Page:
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Conjunctivitis is in the air

health-and-fitness Updated: Sep 09, 2013 04:09 IST
Rhythma Kaul
Rhythma Kaul
Hindustan Times
Highlight Story

High humidity and temperature variation means spread of several viral and bacterial infections.



Apart from viral influenza, it is conjunctivitis — the inflammation of the conjunctiva, the white portion of the eye — that results in a pink eye and watery discharge, which is spreading in the Delhi air.

Though it is quite common to have eye infections during the monsoons, doctors report a recent spike in cases of conjunctivitis and say they have been getting at least two patients daily over the past couple of weeks.

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When Debashree Das, 30, an HR professional, woke up with itchy eyes on Friday morning, she did not take it seriously and went to work as usual.

However, by afternoon, the itching had become worse and she also noticed the skin surrounding her eyes had turned pink.

She was diagnosed with a mild form of bacterial conjunctivitis.

“More cases have started pouring in over the past week. Of 100 patients in my outpatient department, 10 will be conjunctivitis cases, and most of these are contagious ones. However, there is no threat of the disease reaching epidemic proportions,” said Dr Harbansh Lal, vice-chairman, department of ophthalmology, Sir Ganga Ram Hospital.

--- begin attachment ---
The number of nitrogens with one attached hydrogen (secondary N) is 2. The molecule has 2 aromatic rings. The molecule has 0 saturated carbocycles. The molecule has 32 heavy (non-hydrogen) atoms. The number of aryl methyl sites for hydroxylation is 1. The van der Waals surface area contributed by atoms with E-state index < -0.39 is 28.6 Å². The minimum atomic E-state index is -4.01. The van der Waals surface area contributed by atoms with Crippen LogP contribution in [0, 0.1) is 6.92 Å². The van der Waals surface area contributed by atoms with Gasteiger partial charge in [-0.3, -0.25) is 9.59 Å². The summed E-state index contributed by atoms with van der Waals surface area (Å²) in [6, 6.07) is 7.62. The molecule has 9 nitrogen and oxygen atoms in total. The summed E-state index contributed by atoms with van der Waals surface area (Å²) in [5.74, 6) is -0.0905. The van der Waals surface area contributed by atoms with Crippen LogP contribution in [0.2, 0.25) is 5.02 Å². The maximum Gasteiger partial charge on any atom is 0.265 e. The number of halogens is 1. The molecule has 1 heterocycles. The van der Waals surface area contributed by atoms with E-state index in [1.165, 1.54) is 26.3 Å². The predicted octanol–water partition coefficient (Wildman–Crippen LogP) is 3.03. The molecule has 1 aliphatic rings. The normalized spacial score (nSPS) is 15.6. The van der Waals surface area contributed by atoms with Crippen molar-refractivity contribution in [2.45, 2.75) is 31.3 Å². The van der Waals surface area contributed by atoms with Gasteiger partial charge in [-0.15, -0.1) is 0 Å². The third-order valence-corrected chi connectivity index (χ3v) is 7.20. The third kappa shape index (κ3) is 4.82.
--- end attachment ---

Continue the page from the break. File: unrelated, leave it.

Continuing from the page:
Staphylococci, streptococci and chlamydial organisms are commonly responsible for causing the eye infection.

However, in some cases, pink and watery eyes are a reaction to dust and the sun.

The eye tends to get affected if there’s a respiratory tract infection.

Mild conjunctivitis is usually self-limiting and can be easily treated with antibiotics. However, if cornea gets involved then the vision may turn hazy.

The spread of conjunctivitis is faster nowadays because of the closed environment we live in. One infected person runs the risk of infecting 10 other people at school, work and other public places.

Doctors advise proper hygiene to limit its spread. Contact with the infected persons and use of dirty towels should be avoided.

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“If you don’t touch your eyes, chances of your contracting the infection are minimal,” added Dr Lal.

“One should avoid using steroid-based eye drops without consulting,” Dr Uma Mallaiah, department of ophthalmology, Apollo Hospital.

Instead of washing infected eyes with cold water, use warm water for relief that is sterile, suggest eye specialists.